A theory is either true or false. Galileo's observations of Jupiter's satellites showed that the Ptolemaic theory of the motion of celestial bodies is false. Therefore, since the Copernican theory of planetary motion is inconsistent with the Ptolemaic account, Galileo's observations of Jupiter's satellites proved the truth of the Copernican theory.
The argument above is open to the objection that it makes the questionable assumption that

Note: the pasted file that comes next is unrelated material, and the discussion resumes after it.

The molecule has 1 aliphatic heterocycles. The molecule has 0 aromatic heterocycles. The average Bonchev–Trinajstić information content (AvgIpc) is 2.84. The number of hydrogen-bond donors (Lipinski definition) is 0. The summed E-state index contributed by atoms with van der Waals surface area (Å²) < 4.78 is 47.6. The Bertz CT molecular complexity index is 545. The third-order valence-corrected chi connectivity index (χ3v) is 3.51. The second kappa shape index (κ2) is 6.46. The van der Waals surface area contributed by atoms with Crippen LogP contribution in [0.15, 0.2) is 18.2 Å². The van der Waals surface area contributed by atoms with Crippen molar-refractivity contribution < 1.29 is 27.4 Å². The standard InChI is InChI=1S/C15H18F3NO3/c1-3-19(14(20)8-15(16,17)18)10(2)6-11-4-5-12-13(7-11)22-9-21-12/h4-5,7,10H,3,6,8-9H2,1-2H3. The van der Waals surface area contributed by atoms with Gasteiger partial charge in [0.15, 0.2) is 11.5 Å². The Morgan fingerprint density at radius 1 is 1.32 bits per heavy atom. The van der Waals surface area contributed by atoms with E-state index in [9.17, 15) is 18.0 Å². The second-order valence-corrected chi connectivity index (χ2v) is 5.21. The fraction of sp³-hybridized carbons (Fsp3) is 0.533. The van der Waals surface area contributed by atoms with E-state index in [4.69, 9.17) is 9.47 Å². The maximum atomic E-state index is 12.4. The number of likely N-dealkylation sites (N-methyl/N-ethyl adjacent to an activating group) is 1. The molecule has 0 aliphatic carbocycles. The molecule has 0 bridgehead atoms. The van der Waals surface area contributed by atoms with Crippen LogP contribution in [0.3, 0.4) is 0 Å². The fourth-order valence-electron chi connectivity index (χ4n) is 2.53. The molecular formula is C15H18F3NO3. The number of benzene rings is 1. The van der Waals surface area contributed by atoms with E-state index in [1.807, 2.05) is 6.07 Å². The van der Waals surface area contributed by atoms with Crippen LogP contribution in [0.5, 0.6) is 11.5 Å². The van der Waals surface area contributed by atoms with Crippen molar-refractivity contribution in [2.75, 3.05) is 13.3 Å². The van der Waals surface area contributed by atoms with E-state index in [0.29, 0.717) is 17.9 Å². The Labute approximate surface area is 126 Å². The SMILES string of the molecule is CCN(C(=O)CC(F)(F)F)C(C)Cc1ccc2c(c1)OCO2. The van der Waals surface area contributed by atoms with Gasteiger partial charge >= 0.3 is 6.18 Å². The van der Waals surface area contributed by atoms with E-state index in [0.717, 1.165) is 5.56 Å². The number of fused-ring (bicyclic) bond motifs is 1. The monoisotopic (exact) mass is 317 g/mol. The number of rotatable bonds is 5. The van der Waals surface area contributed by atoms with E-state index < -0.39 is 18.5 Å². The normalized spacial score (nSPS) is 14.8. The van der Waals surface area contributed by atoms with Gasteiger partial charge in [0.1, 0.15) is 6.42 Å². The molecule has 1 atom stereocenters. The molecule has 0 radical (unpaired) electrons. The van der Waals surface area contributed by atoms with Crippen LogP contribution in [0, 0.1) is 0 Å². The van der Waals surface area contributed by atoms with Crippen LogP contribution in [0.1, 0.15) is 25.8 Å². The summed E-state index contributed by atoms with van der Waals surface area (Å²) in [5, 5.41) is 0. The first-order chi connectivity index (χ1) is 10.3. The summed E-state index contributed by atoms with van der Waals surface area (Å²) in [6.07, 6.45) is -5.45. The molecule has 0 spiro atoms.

whoever first observed something inconsistent with the truth of the Ptolemaic theory should be credited with having proved that theory false
there are some possible observations that would be inconsistent with the account given by the Copernican theory but consistent with the account given by the Ptolemaic theory
the Ptolemaic and Copernican theories, being inconsistent, cannot both be based on exactly the same evidence
numerous counterexamples were necessary in order to show the Ptolemaic theory to be false
the Ptolemaic and Copernican theories, being inconsistent, cannot both be false